Boycott those who aren’t changing their ways. Write a letter or email the company and tell them why you are boycotting their products.
Investigate companies and be wary of their claims, especially when investing money. Socially Responsible Investing (SRI) and ethical fund management are now relatively easy to find. Money is invested by brokers into projects and companies that fulfil certain criteria to show that they are responsible.
If you are a shareholder, be sure to attend the annual general meeting, read your investment-related mail and keep track of resolutions that affect the environment. If you cannot attend the annual meeting, send someone else in your place to speak up on the issues that are important to you. You will need to give authority for the person to be your proxy. Express your views on resolutions that affect corporate, social and environmental performance. Write or email company management and communicate your concerns. Support shareholder campaigns for corporate reform. Request corporations disclose their voting records and make their decisions transparent. Encourage fund managers to vote for social and environmental resolutions. Be a share holder activist.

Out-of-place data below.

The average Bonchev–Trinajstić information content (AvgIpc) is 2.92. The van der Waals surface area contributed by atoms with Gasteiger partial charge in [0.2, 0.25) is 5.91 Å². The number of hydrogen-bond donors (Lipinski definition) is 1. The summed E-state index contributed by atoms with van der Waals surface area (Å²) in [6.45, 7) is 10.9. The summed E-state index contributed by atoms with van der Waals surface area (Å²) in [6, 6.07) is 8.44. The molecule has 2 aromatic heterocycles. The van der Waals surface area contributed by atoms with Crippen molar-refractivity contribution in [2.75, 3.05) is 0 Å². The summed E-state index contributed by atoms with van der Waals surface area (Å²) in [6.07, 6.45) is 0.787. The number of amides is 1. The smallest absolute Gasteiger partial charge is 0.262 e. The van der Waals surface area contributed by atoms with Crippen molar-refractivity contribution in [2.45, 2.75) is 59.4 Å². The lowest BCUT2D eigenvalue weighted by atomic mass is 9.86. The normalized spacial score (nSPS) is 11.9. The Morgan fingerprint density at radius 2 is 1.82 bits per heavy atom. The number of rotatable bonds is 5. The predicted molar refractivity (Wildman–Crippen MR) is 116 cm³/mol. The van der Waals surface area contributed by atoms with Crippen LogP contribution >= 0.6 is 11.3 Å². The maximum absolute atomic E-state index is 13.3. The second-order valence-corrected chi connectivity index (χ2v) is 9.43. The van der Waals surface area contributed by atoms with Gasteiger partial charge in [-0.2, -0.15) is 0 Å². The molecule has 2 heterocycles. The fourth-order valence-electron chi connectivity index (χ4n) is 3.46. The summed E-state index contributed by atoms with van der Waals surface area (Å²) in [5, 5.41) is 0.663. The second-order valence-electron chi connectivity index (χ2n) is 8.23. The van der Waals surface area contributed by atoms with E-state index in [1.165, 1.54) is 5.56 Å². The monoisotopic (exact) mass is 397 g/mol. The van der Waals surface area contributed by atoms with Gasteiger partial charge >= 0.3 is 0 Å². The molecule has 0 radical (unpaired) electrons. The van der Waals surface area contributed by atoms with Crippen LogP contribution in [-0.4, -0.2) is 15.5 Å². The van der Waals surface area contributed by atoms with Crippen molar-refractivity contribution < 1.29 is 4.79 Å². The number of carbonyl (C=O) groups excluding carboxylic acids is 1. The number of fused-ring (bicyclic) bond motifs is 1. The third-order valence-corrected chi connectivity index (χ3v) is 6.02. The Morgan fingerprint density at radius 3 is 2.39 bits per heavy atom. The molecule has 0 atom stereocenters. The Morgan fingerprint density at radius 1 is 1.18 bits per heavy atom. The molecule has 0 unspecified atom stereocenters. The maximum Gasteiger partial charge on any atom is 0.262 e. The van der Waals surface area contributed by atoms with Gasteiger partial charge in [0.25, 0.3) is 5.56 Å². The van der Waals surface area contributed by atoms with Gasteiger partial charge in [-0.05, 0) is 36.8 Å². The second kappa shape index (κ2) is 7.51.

If the company you have investments with is unresponsive to your concerns and continues to harm the environment, consider changing to funds that better reflect your values. Let the fund's investor relations department know why you are withdrawing from their fund.
Do your banking with a community development bank or credit union. These institutions focus on funding low to medium size economic community developments.
Check out the websites of groups which monitor and judge corporations’ behaviour. Beware of groups that are not really independent but which are biased in favour of their corporate sponsors. Business and Ethics, for example has five major sponsors, all of whom appear in the top 20 of its most ethical business list.
Support Information for Action and other activist groups which aim to bring a change of thinking in the community about corporations and their impact on the environment and society. Also support organisations which are working with corporations to develop policies and practices which are environmentally and socially responsible. A list of these groups can be found in our database. They include corpwatch.com, ethicalcorp.com, mallenbaker.net, accalliance.asn.au, coopamerica.org and bitc.org.uk
Write a letter or email to the editor of your local newspaper; urge him or her to publish your concerns about ‘green washing’ and corporate responsibility.
Make corporate lobbying an election issue. Make politicians aware that you know that corporations’ votes count more than yours does.